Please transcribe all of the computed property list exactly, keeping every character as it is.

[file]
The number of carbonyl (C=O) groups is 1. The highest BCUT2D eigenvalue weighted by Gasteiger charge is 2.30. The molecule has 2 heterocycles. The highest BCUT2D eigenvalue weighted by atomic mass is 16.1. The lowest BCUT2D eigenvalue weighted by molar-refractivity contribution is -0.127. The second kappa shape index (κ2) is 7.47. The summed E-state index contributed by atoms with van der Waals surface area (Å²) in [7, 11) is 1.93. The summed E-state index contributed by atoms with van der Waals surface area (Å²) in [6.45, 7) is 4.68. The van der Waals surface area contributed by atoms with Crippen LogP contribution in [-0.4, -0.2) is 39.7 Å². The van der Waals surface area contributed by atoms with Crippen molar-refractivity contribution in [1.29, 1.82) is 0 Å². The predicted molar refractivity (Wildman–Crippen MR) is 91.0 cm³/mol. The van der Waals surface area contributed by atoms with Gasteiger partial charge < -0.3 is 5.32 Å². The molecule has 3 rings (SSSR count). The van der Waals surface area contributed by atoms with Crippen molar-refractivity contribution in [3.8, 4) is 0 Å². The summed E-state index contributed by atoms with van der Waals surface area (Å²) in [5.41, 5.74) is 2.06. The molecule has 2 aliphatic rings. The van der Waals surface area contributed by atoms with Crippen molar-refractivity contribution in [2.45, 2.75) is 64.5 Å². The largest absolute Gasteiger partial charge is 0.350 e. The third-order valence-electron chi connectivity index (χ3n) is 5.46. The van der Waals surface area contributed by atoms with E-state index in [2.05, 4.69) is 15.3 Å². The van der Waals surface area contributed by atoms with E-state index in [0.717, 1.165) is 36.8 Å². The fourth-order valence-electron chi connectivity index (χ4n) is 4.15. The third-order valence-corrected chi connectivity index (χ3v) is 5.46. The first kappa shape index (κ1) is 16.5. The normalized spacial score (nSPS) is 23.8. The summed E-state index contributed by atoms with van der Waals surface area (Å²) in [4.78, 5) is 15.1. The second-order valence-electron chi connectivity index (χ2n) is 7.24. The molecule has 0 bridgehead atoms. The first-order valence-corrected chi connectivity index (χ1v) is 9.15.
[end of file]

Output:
The number of carbonyl (C=O) groups is 1. The highest BCUT2D eigenvalue weighted by Gasteiger charge is 2.30. The molecule has 2 heterocycles. The highest BCUT2D eigenvalue weighted by atomic mass is 16.1. The lowest BCUT2D eigenvalue weighted by molar-refractivity contribution is -0.127. The second kappa shape index (κ2) is 7.47. The summed E-state index contributed by atoms with van der Waals surface area (Å²) in [7, 11) is 1.93. The summed E-state index contributed by atoms with van der Waals surface area (Å²) in [6.45, 7) is 4.68. The van der Waals surface area contributed by atoms with Crippen LogP contribution in [-0.4, -0.2) is 39.7 Å². The van der Waals surface area contributed by atoms with Crippen molar-refractivity contribution in [1.29, 1.82) is 0 Å². The predicted molar refractivity (Wildman–Crippen MR) is 91.0 cm³/mol. The van der Waals surface area contributed by atoms with Gasteiger partial charge < -0.3 is 5.32 Å². The molecule has 3 rings (SSSR count). The van der Waals surface area contributed by atoms with Crippen molar-refractivity contribution in [3.8, 4) is 0 Å². The summed E-state index contributed by atoms with van der Waals surface area (Å²) in [5.41, 5.74) is 2.06. The molecule has 2 aliphatic rings. The van der Waals surface area contributed by atoms with Crippen molar-refractivity contribution in [2.45, 2.75) is 64.5 Å². The largest absolute Gasteiger partial charge is 0.350 e. The third-order valence-electron chi connectivity index (χ3n) is 5.46. The van der Waals surface area contributed by atoms with E-state index in [2.05, 4.69) is 15.3 Å². The van der Waals surface area contributed by atoms with E-state index in [0.717, 1.165) is 36.8 Å². The fourth-order valence-electron chi connectivity index (χ4n) is 4.15. The third-order valence-corrected chi connectivity index (χ3v) is 5.46. The first kappa shape index (κ1) is 16.5. The normalized spacial score (nSPS) is 23.8. The summed E-state index contributed by atoms with van der Waals surface area (Å²) in [4.78, 5) is 15.1. The second-order valence-electron chi connectivity index (χ2n) is 7.24. The molecule has 0 bridgehead atoms. The first-order valence-corrected chi connectivity index (χ1v) is 9.15.